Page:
Abraham Lincoln - the Middle Years (page 2)

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Illinois Legislature

Abe became an influential force of the Whig party in the Illinois legislature and was reelected in 1836, 1838, and 1840. During this time, the issue of slavery became more and more contentious in Illinois and many other states. In 1837, Lincoln first spoke publicly to the legislature concerning his views on slavery when it passed a set of resolutions against abolitionist (anti-slavery) groups. Although Illinois was a free state at the time, it had many people who supported slavery, especially in its southern portions. In addressing the legislature, Abe opposed the resolutions and asserted that he believed slavery was an evil institution. Despite his feelings against slavery, Lincoln admitted he did not think the time was right to free all of the slaves.

Abe Earns his Law License

In 1836, Lincoln endeavored to study law.  Not surprisingly, by the end of 1836, he was admitted to the Illinois state bar and obtained his license to practice.  The next year he moved to Springfield, where he was already popular with the city’s residents for his efforts to get the state capital moved there from Vandalia. Despite the fact he had become a lawyer, Abe was still in debt, had no money, and had no place to live. Sometime shortly after arriving in Springfield, Abe took up residence in the upstairs room above a store owned by Joshua Speed. Abe could not afford to pay the price for his own room so Joshua offered to share his room. Abe, who was carrying all of his possessions in two saddlebags when he inquired about the price for a room, remarked “Well, Speed, I am moved!" after setting his saddlebags on the floor of the room. Abe and Joshua quickly became inseparable and forged a lifelong friendship.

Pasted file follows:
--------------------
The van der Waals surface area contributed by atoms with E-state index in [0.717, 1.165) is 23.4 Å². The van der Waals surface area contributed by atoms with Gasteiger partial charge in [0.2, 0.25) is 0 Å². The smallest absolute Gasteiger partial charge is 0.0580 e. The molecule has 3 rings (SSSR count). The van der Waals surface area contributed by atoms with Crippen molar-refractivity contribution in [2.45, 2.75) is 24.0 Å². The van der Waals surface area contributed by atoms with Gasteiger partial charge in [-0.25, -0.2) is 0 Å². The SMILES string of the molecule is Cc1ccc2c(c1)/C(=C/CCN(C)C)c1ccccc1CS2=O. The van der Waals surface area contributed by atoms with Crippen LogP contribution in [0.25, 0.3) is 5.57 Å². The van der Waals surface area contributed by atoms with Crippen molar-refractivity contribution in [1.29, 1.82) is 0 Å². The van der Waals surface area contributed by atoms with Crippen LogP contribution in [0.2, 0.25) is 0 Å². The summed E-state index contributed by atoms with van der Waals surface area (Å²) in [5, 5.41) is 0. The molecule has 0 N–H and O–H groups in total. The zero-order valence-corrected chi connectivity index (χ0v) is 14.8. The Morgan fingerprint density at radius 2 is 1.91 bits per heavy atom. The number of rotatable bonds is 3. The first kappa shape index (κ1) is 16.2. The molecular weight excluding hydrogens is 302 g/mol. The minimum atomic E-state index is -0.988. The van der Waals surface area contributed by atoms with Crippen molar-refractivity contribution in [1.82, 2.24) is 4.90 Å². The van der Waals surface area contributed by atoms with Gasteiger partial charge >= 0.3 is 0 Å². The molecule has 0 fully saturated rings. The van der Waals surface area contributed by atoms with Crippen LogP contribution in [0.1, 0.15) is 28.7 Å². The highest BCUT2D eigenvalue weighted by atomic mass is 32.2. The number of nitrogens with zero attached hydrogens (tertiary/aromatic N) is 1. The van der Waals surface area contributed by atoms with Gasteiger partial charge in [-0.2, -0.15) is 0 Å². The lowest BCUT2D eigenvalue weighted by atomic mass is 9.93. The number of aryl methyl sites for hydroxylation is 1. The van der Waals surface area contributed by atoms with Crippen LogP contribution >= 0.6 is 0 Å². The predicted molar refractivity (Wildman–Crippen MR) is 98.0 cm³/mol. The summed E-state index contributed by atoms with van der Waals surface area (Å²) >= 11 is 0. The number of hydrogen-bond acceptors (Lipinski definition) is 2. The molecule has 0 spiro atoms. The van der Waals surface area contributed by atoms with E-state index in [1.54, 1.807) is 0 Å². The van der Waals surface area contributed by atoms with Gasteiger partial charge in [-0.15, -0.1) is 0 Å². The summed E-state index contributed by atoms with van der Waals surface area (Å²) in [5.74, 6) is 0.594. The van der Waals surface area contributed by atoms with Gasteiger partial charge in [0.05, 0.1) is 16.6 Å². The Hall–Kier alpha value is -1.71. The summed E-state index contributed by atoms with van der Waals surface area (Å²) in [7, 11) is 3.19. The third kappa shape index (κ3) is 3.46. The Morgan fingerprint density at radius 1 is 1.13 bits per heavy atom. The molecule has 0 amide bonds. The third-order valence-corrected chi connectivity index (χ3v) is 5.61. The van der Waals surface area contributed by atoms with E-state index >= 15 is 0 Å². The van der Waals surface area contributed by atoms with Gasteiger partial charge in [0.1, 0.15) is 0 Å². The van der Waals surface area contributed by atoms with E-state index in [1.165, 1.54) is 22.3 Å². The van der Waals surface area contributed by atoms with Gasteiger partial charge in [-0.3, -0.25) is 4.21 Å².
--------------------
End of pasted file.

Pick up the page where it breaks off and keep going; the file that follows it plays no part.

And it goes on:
Joshua Speed

Abe soon became a respected lawyer, known for his honesty, wit, oratory and hard work. In the 1830’s, lawyers and lawmakers were expected to travel to circuit courts throughout the state, often times covering great distances. Abe was assigned to what was called the eighth judicial circuit. As a politician and lawyer, Abe would travel to such courts to explain to the people the meanings of the laws created in the legislatures that were being applied to the local cases. Abe endeared himself to the people with the anecdotes and stories he used to explain the difficult concepts to people in terms they could understand. Often times, such educational “sessions” were held in the village tavern or meetinghouse, would include meals, and would last well into the night. It was at these “sessions” where Abe’s legend was born and grew; where his stories, speeches, and explanations became legendary. Though poor, Abe was beginning to make a name for himself beyond the confines of New Salem or even Springfield.